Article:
The National NewsMedia Council finds that while the statement that “Black Lives Matter – just not so
much to cops” may be offensive to some, it is within the wide latitude given to columnists.
The Council dismissed a complaint from Ryan Jansen, who objected to the statement by columnist Rosie
DiManno in her column “Police pushback doesn’t move newly political Beyonce” on February 21, 2016.
The column offered comment on controversy involving the Miami police union and a concert boycott.
DiManno described the political gestures of the concert performer, the boycott and similar politically motivated
actions, and quoted the police union president.
The complainant alleged that the columnist provided no data, statistics or studies to support her claim.
He found the column offensive and divisive, and said that publishing it is a “deplorable attempt to
further damage” relationships between minority communities and police.
The Toronto Star noted that the columnist cited facts in relation to her opinion, including a year-long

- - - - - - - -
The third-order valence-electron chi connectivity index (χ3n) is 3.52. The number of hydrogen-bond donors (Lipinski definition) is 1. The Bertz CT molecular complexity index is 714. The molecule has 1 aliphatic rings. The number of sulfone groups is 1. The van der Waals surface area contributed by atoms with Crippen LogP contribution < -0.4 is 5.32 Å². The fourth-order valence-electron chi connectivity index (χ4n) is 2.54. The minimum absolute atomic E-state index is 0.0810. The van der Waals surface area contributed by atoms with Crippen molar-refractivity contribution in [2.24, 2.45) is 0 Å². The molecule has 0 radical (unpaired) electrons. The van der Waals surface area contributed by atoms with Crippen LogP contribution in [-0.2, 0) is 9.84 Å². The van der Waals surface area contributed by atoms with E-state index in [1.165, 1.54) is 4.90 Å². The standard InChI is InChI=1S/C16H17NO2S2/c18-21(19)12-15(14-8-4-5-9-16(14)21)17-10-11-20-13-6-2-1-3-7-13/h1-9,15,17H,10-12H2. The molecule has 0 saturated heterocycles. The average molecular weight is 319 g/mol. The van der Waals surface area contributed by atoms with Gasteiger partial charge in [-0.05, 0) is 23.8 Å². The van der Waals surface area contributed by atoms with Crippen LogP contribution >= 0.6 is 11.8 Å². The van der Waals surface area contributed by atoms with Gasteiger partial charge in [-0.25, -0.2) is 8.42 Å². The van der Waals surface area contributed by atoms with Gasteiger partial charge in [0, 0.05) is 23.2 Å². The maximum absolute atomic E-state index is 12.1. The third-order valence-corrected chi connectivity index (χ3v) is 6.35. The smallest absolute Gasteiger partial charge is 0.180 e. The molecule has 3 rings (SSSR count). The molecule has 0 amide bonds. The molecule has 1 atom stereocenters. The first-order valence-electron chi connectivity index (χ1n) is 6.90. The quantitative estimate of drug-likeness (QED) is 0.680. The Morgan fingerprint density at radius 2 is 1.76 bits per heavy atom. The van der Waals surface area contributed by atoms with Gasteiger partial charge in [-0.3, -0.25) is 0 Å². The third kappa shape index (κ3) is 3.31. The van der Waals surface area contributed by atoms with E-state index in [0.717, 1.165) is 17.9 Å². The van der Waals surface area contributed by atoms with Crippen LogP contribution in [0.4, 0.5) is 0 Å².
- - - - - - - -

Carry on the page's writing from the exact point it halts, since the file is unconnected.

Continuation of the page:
study by The Guardian into police use of deadly force in the U.S., as well as information from the Florida
State Attorney’s Office. The paper also explained the wide latitude given to columnists to express
opinion, and noted that latitude is supported by press councils and courts.
The complainant remained unsatisfied, arguing that the columnist “cherry-picked” facts to support her
view and did not describe circumstances of the police shootings. He alleged the columnist portrayed all
officers on the actions of a few, and questioned whether that is congruent with the paper’s principles.
Council found the columnist cited shooting statistics, demographic information, and Bureau of Labour
trends. The column looked at shooting death numbers but did not describe the circumstances of the
shootings. Instead, the focus was on police response to political messages from entertainers.
The paper stated the columnist was expressing views on a matter “of significant public interest,
informed by her extensive experience researching and writing”.
The paper denied intent to damage relationships, and noted the columnist’s point that police should
“apologize for their “trigger happy” membership”, which the paper said is an opinion on a matter “of
high public interest to our own community and beyond.”
In dismissing the complaint, the Council noted the columnist cited two sources of data to support her
opinion, was specific about the particular police behaviour she criticized, and offered comment from
police officials to balance her viewpoint.